Know how chapathi is related to the Vaikom Satyagraha

Know how chapathi is related to the Vaikom Satyagraha

The mega protest of the gritty Sikh farmers against the controversial farm laws has even attracted international attention. The Sikh community which enjoys a unique culinary tradition finds extreme joy in cooking and serving food to others. It was around 96 years ago that Kerala tasted the first morsel of chapathi that was brought to the South by the Sikhs.

The iconic Vaikom Satyagraha could be credited for introducing chapathi to the Keralite palettes. The spirit of the agitation that started in 1924 had reached even the distant lands. A group of the Akali community, with turbans on their heads and generousness in their hearts, travelled all the way from Punjab to Kerala to offer their support. They rolled wheat dough, cooked them over the firewood stove and served the agitators tasty and soft chapathis.

The Akali community has always fought for introducing timely reforms in their gurudwaras. So, they were excited to know that a section of people in Kerala was agitating for their rights. A group of Akalis reached Travancore within a few weeks of knowing about the Vaikom Satyagraha. They immediately set up a langar or a community kitchen where food was cooked and served not only for the agitators but also to those who asked for food. The tradition of opening langars goes back to times of the third guru of the Sikhs. The Guru insisted that whoever comes to visit him must be served good food. He had also opened a special eatery for that. The legends say that even emperor Akbar had to comply to this rule when he came to visit the great ascetic. The Sikhs make sure to honour this tradition by setting up community kitchens to feed people wherever they can.

As per the instructions of the Punjab Prabandak Shiromani Committee, the Akali group led by Lala Lal Singh and Kripal Singh had opened a community kitchen at Vaikom in 1924. They lovingly served great food from early in the morning to eight at night. Keralites had enjoyed the various wheat dishes that were introduced by the Sikhs. Among them chapathi stood out for its texture, taste and easiness to cook.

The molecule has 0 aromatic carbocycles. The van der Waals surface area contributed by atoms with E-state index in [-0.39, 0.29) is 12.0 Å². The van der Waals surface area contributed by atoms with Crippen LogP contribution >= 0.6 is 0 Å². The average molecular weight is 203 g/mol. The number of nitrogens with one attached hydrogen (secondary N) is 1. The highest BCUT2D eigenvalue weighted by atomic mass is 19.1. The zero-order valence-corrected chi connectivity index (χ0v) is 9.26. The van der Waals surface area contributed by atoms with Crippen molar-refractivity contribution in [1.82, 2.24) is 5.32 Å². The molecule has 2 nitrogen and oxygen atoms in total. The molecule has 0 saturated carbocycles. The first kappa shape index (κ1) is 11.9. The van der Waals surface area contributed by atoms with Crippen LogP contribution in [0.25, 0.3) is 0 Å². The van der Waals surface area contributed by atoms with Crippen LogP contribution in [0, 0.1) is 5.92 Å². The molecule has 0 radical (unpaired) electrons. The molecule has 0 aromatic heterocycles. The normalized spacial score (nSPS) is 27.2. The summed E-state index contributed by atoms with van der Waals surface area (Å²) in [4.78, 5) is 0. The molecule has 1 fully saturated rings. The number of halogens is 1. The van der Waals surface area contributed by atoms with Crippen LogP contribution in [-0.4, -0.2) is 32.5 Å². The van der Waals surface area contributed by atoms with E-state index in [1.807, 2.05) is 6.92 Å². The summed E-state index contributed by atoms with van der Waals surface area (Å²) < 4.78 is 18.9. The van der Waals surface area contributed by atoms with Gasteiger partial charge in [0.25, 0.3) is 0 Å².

However, Gandhiji was against the Sikhs serving food for the agitators. He thought that the Akalis’ gesture was pointless and it hurt the sentiments and self respect of the Keralites and the Satyagraha itself. Gandhiji said that he could perceive Keralites eating at the community kitchen as only an act of receiving alms. He believed that when a person who has his own means to eat is actually receiving alms when he eats at the community kitchen.

As Gandhiji was unhappy with the agitators eating from the Akali community kitchen, the protestors stopped going there and opened another kitchen of their own. Meanwhile, the Sikhs insisted that they wouldn’t shut down their kitchen unless directly instructed by the Shiromani Gurudwara Prabanda Committee. Finally, Sardar KM Panicker received a telegram that all the members of the committee had agreed to wrap up the community kitchen at Vaikom. Though the Akali Sikhs returned to Punjab, Keralites didn’t forget the tastes and flavours introduced by them. It didn’t take too long for the humble chapathi to become a staple of Malayalis. Even after more than nine decades, chapathi remains a super star on our dining tables making harmony with countless side dishes.  

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